of Allegiance to the Flag by unanimous consent or motion. Such a motion
shall be privileged if offered by direction of a committee to which the
bill has been erroneously referred or by direction of a committee
claiming jurisdiction and shall be decided without debate.
Sec. 825a. Fraudulent introduction of a
The fraudulent introduction of a measure involves a question of privilege, and
a measure so introduced has been ordered stricken from the files (IV,
3388). As the result of the unauthorized introduction of several bills
without the knowledge of the Members listed as sponsors, the Speaker
directed that all bills and resolutions must be signed by the sponsor
thereof in order to be accepted for introduction (Speaker Albert, Feb.
3, 1972, p. 2521).
This provision was adopted in 1888 (IV, 3366). Before the House
recodified its rules in the 106th Congress, it was found in former
clause 6 of rule XXII (H. Res. 5, Jan. 6, 1999, p. 47). It has never
been the practice of the House to permit the names of the persons
requesting the introduction of the bill to be printed in the Record.
Sec. 826. Introduction of bills, resolutions, or memorials
(5) When a bill or resolution is introduced ``by request,''
those words shall be entered on the Journal and printed in the
(2) Before consideration of a Senate bill or joint resolution, the
chair of a committee of jurisdiction may submit the statement required
under subparagraph (1) as though the chair were the sponsor of the
Senate bill or joint resolution.
Paragraph (c) was added in the 112th Congress (sec. 2(a)(1), H. Res.
5, Jan. 5, 2011, p. 80). A point of order under this paragraph is not
timely when the relevant measure is not pending (May 16, 2013, p. _).
Sec. 826a. Constitutional authority statement upon
(c)(1) A bill or joint resolution may not be introduced unless
the sponsor submits for printing in the Congressional Record a statement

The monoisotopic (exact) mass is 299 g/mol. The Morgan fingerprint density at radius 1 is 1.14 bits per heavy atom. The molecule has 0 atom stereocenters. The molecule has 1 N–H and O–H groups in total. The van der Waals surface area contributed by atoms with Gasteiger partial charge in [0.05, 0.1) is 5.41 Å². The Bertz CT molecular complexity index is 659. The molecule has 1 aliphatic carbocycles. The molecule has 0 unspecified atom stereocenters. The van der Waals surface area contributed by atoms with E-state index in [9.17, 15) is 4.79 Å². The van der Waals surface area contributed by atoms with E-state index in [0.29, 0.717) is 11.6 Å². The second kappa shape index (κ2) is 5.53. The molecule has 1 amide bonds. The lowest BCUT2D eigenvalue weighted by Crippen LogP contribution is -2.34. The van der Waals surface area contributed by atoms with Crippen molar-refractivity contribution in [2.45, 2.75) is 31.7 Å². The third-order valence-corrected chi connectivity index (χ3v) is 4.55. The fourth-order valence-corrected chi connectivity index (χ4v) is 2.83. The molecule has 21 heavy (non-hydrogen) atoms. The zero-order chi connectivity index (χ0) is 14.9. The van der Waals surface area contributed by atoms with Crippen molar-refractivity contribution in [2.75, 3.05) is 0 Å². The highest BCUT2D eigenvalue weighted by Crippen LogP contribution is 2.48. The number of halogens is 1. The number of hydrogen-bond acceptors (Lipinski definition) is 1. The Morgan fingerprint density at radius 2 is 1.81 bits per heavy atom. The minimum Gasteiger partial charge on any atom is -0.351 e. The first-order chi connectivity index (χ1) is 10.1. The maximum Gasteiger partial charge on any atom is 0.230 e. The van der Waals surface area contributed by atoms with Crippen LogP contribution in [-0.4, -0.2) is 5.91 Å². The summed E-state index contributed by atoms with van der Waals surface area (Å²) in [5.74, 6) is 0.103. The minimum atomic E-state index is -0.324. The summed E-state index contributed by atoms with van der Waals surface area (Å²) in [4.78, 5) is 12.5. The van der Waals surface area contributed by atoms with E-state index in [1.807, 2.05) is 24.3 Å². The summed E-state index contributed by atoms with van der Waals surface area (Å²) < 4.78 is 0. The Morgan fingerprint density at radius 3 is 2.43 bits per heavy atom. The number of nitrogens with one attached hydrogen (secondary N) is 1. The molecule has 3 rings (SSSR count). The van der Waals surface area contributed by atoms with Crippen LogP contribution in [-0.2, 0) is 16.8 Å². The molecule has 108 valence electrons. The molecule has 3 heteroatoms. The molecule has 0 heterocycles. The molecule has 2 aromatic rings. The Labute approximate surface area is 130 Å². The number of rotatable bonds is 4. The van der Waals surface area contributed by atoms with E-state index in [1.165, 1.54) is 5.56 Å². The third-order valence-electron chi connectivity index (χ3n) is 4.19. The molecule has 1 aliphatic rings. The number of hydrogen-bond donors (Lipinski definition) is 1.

citing as specifically as practicable the power or powers granted to
Congress in the Constitution to enact the bill or joint resolution. The
statement shall appear in a portion of the Record designated for that
purpose and be made publicly available in electronic form by the Clerk.
Sec. 826b. United States Code citations.
The House in the
113th through 115th Congresses required, to the extent practicable, an
applicable United States Code citation in the case of an amendatory
instruction in a bill or joint resolution proposing to repeal or amend a
law not codified (sec. 3(i), H. Res. 5, Jan. 3, 2013, p. _; sec. 3(m),
H. Res. 5, Jan. 6, 2015, p. _; sec. 3(l), H. Res. 5, Jan. 3, 2017, p.
This rule was adopted in 1867 and amended in 1880 (V, 6593). It was
renumbered January 3, 1953 (p. 24). Before the House recodified its
rules in the 106th Congress, this provision was found in former rule XL
(H. Res. 5, Jan. 6, 1999, p. 47). Formerly estimates of appropriations
were transmitted through the Secretary of the Treasury (IV, 3573-3576,
4045), but under 31 U.S.C. 1105 they are now included in the budget
submitted by the President.
827. Reception and reference of executive
communications, including estimates.
8. Estimates of appropriations and all other
communications from the executive departments intended for the
consideration of any committees of the House shall be addressed to the
Speaker for referral as provided in clause 2 of rule XIV.